The Federal Reserve faces a difficult year: as it prepares to scale back its vast unconventional monetary programme implemented after the Financial Crisis, the complications thrown up by the current Republican administration are immense.
If you were to compile a list of words describing the current state of US economic policy, ‘coherent’ would probably be bringing up the unflattering rear. The depoliticisation of monetary policy, for all its benefits, has produced an economically illiterate Congressional generation, who focus on ad hoc silo policy that stands directly at odds with the targets of the Federal Reserve. Quantitative easing, which buoyed the US economy at a time of political impotency in the face of financial collapse, is finally being reversed and the consequences are yet to be seen. One long-overdue impact of the Fed slimming down its balance sheet will hopefully be the dampening of rampant global asset markets – a bubble being pumped full of hot air by Congressional Republicans. These conflicting targets not only represent the dire lack of awareness in Congress, but will also leave future generations without a fiscal or monetary cushion if the economy turns sour as it did ten years ago.
One of Mr Trump’s favourite tweeting topics is the current strength of US stock markets, and superficially this may appear to be a good thing. US equities are enjoying a remarkable run of trading days without a 5 per cent decline, the second longest run in history, and treasury notes are performing equally well. The standard 10-year treasury note peaked at 2.642% recently, a high dating back to September 2014. All of this indicates a swelling market, but there is evidence to suggest that the markets may in fact have exceeded their saturation point. The price to sales ratio of the S&P 500, which can be a useful measure of whether companies are over-valued or under-valued, is reaching similar peaks to that of the Dotcom bubble. Lee Ferridge, the head of macro strategy at financial firm State Street, argued that the current gains in asset markets can be ‘pretty easily explained by QE’, as large-scale purchasing of assets by the Fed put significant upward pressure on asset prices. This artificial inflation will persist until the point that the Fed finally unwinds its vast balance sheet, and it appears that time has finally come.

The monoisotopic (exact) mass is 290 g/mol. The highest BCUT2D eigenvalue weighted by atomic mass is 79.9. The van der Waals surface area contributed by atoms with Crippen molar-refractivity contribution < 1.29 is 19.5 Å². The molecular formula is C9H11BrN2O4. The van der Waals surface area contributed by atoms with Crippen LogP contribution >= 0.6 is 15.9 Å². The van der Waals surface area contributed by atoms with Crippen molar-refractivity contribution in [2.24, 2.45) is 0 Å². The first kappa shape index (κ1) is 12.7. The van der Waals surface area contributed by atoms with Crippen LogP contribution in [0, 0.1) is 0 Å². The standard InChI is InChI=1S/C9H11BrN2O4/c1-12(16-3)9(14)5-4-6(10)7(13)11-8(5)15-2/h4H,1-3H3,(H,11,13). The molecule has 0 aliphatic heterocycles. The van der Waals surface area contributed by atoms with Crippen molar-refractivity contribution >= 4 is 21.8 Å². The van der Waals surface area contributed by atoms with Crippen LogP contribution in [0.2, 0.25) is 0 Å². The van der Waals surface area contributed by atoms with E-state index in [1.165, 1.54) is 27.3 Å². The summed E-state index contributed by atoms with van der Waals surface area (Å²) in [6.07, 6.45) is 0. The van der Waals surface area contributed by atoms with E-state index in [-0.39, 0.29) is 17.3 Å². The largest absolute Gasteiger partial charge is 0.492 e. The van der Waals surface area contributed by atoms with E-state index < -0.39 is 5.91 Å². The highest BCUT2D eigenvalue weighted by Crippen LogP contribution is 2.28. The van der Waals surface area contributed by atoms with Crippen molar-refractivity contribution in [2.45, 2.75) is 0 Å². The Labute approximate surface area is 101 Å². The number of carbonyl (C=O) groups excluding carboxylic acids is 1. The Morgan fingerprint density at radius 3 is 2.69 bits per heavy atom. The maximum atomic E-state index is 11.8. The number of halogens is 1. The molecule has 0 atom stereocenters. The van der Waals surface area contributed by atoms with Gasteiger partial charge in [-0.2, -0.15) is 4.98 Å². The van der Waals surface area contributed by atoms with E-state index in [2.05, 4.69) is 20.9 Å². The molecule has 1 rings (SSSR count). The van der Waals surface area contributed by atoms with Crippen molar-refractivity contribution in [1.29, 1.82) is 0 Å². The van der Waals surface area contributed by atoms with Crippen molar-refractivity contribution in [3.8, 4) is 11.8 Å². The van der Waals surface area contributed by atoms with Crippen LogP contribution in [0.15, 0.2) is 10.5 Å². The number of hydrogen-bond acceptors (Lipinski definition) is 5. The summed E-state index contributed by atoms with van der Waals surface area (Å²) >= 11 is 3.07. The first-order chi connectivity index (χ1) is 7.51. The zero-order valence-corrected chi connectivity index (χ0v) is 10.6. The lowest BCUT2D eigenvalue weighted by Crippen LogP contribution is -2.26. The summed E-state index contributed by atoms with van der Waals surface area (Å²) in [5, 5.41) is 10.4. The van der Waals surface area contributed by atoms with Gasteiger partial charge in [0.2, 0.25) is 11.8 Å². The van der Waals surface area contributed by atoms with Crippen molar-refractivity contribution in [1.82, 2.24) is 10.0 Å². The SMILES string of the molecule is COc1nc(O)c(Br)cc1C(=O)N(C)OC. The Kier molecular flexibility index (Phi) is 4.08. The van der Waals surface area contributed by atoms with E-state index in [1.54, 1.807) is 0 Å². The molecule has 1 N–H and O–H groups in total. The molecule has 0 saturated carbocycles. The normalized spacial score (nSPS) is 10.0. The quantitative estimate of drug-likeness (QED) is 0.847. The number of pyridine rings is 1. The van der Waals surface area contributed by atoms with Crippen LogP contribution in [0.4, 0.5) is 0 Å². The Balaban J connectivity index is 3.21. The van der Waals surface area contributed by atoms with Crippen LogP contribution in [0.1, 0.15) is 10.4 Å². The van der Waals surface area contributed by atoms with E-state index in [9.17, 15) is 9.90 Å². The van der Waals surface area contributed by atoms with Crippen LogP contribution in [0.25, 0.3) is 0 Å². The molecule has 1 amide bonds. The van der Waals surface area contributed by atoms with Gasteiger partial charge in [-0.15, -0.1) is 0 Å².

Slowly removing this upward pressure on prices is therefore a necessary short-term economic target to avoid a dramatic crash which can have far reaching consequences. However, the recent tax reforms passed by Congress are likely to add further fuel to the fire burning in asset markets. It is expected that the increased profits from Republican tax breaks will largely not be spent on productive investment, but rather on share buybacks which will further inflate prices. This will undermine one of the necessary effects of tightening monetary policy because political objectives are prioritised over the mandates of the Central Bank.
Furthermore, the unwinding of QE is necessary for the US economy as it will help to increase interest rates to pre-crash levels. It is important to note that interest rates cannot stay at such current low levels indefinitely, and it would therefore be naïve to subvert monetary necessities in the interests of short-term political objectives; interest rates must be raised at some point. This is not to say that it will be an easy ride, with the impacts being acutely felt by consumers as well as investors. Consumer debt peaked at $1.021tn in June 2017, the highest level since financial collapse in 2008. Raising interest rates will eventually translate to higher interest payments for these consumers, and that poses the risk of mass defaults on unsustainable loans. Increasing long term interest rates will also steepen the yield curve, increasing the returns gained by investors in long-term assets. This can cause short-term economic activity and liquidity in the market to dry up, hampering investment and economic growth. However, the potential for an economic downturn is precisely the reason why interest rates need to be raised. While there may be short-term damage, slashing rates was one of the few remedies to the collapse of 2008. Without higher rates in normal times, Central Banks will be left impuissant if another crash were to occur.
The tax reform passed by Congress will only exacerbate the issues of unwinding QE. Not only has $1.5tn been sucked out of the Treasury’s coffers in the vain attempt to stimulate investment by Congress, but slimming down the Fed’s vast balance sheet will significantly reduce the interest paid on securities held by the Fed, which are currently going to the Treasury. In 2017 the Treasury received $80.2bn worth of these payments, a 12% decrease from the previous year. This is not an insignificant part of government revenue, and while it is necessary to unwind QE and lose out on this income, the Republican tax reform is not. Gratuitously creating a vast fiscal black hole, at a time when monetary stimulus is being scaled back, is short-sighted and dangerous.
The collective image of tightening monetary policy and a large fiscal deficit is not a pretty one for the USA. Emergency monetary solutions were effective in the short-term, but their unwinding requires cooperation from legislators that simply does not exist in the current climate. It is about time the Fed and Congress enacted congruous policy for the benefit of the entire economy.